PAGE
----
Tag Archives: PEP

Two for One: Where Grants Come From, Fast Food, and the Contradictory Nature of Government Programs

Have you ever wondered where grant programs come from, like a child asking about the nature of baby making? Programs often don’t start with legislators; they percolate up from the minds of journalists, academics, and bloggers who realize, “X would be a great idea!” You can see this process in Mark Bittman’s editorial “Bad Food? Tax It, and Subsidize Vegetables:”

Rather than subsidizing the production of unhealthful foods, we should turn the tables and tax things like soda, French fries, doughnuts and hyperprocessed snacks. The resulting income should be earmarked for a program that encourages a sound diet for Americans by making healthy food more affordable and widely available.

Notice how Bittman says he wants “a program that encourages a sound diet for Americans.” Such efforts, of course, already exist, like the Carol M. White Physical Education Program (PEP) Program, almost all of which include a healthful eating component. And have you ever seen “MyPlate,” which is a revised version of the food pyramid?* The food pyramid was a federal effort too, albeit marred by politicking. But even if current programs didn’t exist already, the reality of how such a program would work on the ground differs from how Bittman imagines it would work while he’s writing. He’s envisioning an idealistic project pretty far from the boots-on-the-ground experience of Seliger + Associates and most nonprofits who know just how much gets lost in the space between dollars earmarked for a program that “encourages a sound diet” and some actual person receiving services.

Still, Bittman has an ear for the proposal world, as he shows when he includes this specious bit of proposal-ese: “Yet the food industry appears incapable of marketing healthier foods.” I suspect the food industry is more than capable of marketing anything, but it focuses on marketing what sells; the problem is that more people want to eat Big Macs than broccoli, french fries than carrots. McDonald’s has introduced an endless number of “healthier” items over the years, but those healthier items still don’t sell like burgers and fries. So McDonald’s sells billions of burgers and fries and the occasional bag of apple slices.

Fundamentally, Bittman wants government help with healthful foods. On the flipside, Ricardo Lopez writes in the L.A. Times that California “seeks to educate food-stamp recipients about fast food.” It turns out that Los Angeles County now allows thousands of food stamp (or as the program is now termed the Supplemental Nutrition Assistance Program (SNAP))** recipients to use their vouchers at fast food restaurants. The article says that “Anna Harrald likes to eat at Taco Bell because the hard-shell tacos are ‘nice and cheap and good,'” which tells you a lot of what you need to know about healthier eating choices.

It used to be that fast food places didn’t want to accept food stamps, but the recession changes things for them, to the point where some will advertise:

At a Downey KFC, assistant manager Sam Chavez said a drop in business partly spurred the restaurant’s recent decision to accept public assistance benefits. A large poster hangs in the windows announcing, “We welcome EBT,” referring to the food-stamp debit cards dispersed to recipients.

One the one hand, parts of the government—like the parts that pay out Medicaid or fund Carol M. White—want you to eat better. On the other, like the parts of California that want to make sure you’re eating something, fast food is okay. That’s one of the realities a program like the one Bittman proposes will run into.

As a grant writer, if you were presented by these two facts—food stamps can be used for fast food but fast food makes people fat and decreases their overall health—how would you solve the problem? Leave your answers in the comments before you read the next paragraph.

I’d probably write something like this:

Area residents live in a food desert. It is simply not possible for many of them to access the kind of fresh vegetables and groceries they need to thrive. Although food stamps are supposed to be used solely for the purchase of nutritious foods, in recognition of the simple reality that such foods are often unavailable to targeted residents food stamps can be used at fast food joints, because of the rapacious food policies of large corporations that simply do not understand life in the target area. Part of the proposed project will involve a campaign to lure local vendors capable of selling fresh, unprocessed food to residents into the target area to help residents avoid the false lure of Taco Bell and their ilk.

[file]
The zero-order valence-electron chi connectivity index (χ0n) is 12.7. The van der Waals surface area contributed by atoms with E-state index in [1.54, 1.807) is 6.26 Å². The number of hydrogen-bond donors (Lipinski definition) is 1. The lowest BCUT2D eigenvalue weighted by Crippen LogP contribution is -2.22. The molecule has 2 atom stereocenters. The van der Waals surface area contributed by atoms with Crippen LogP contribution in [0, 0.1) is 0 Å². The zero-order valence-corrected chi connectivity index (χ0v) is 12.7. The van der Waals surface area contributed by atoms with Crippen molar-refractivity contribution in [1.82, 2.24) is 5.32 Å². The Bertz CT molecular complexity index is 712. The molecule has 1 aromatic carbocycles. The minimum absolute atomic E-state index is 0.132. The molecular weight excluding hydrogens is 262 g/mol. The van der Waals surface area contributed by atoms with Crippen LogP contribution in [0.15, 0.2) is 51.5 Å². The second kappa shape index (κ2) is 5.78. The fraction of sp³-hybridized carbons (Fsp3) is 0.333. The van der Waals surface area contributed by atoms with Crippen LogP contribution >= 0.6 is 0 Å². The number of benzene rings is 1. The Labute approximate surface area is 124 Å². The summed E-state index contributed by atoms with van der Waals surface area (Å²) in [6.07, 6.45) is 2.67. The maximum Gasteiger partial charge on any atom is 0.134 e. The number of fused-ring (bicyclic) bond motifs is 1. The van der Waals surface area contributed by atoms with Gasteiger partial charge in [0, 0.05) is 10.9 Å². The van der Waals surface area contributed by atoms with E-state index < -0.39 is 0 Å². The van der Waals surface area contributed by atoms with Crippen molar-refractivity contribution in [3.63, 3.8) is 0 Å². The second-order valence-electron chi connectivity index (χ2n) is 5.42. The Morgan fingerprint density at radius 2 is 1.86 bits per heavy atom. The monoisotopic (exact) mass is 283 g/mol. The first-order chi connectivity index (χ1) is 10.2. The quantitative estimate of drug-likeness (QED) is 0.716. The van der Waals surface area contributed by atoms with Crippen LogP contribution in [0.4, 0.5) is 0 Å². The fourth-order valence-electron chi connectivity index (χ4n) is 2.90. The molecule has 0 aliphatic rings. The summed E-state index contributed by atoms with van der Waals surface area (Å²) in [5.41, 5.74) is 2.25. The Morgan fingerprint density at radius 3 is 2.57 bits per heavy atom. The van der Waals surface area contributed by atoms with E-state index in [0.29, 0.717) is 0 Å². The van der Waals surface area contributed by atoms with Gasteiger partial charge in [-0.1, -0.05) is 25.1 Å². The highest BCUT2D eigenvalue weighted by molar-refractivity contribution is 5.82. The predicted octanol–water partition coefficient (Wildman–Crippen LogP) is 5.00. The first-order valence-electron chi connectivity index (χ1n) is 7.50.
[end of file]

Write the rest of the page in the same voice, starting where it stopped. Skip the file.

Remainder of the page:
Then I would describe how the proposed program will incorporate a component that will attempt to work with grocery stores and farmers’ markets to set up shop—in doing so, I might even cite Bittman’s editorial.


* As far as I can tell, this is another pointless exercise in random language change.

** Another random linguistic change like something out of Orwell. “Food stamps” at least vaguely describes what’s happening (you give a vendor stamps, you get food), while SNAP is just another pointless acronym.

Why Winning an Olympic Gold Medal is Not Like Getting a Carol M. White Physical Education Program (PEP) Grant

A .0001 second difference can separate an Olympic Gold Medalist from a Silver Medalist for swimming, and a five minute difference may separate her and the hapless competitor from Lower Slabovia. The fastest swimmers win medals and the slowest swimmers get new Speedos. Think of the intrepid ski jumper, Eddie the Eagle, in the 1984 Winter Olympics. He didn’t come close to winning a medal, but he seemed to enjoy competing and falling off the ski jump.

Many grant applicants are under the delusion from years of watching the Olympics and similar sports competitions that, if their application receives the highest review score, the grant will automatically be awarded. But regardless of what is true in the real world,* the proposal world is different.

We recently completed a Carol M. White Physical Education Program (PEP) proposal for a small, rural Midwestern school district (or local education agency (LEA) in edu-speak). Our contact, the superintendent, was an amiable fellow with about 30 years of experience as a school superintendent and about 30 minutes of experience as a grant applicant. When chatting at the end of the assignment, he said something along the lines of, “I hope our application gets the highest number of points so that we get funded.” I put him on hold, opened up the RFP, and found this version of the bad news language I knew would be lurking somewhere (in this case on page 127 of 152, in Section 5506, “Administrative Provisions,” Subpart b, “Proportionality,” rather than “grant award procedures,” where one would expect it):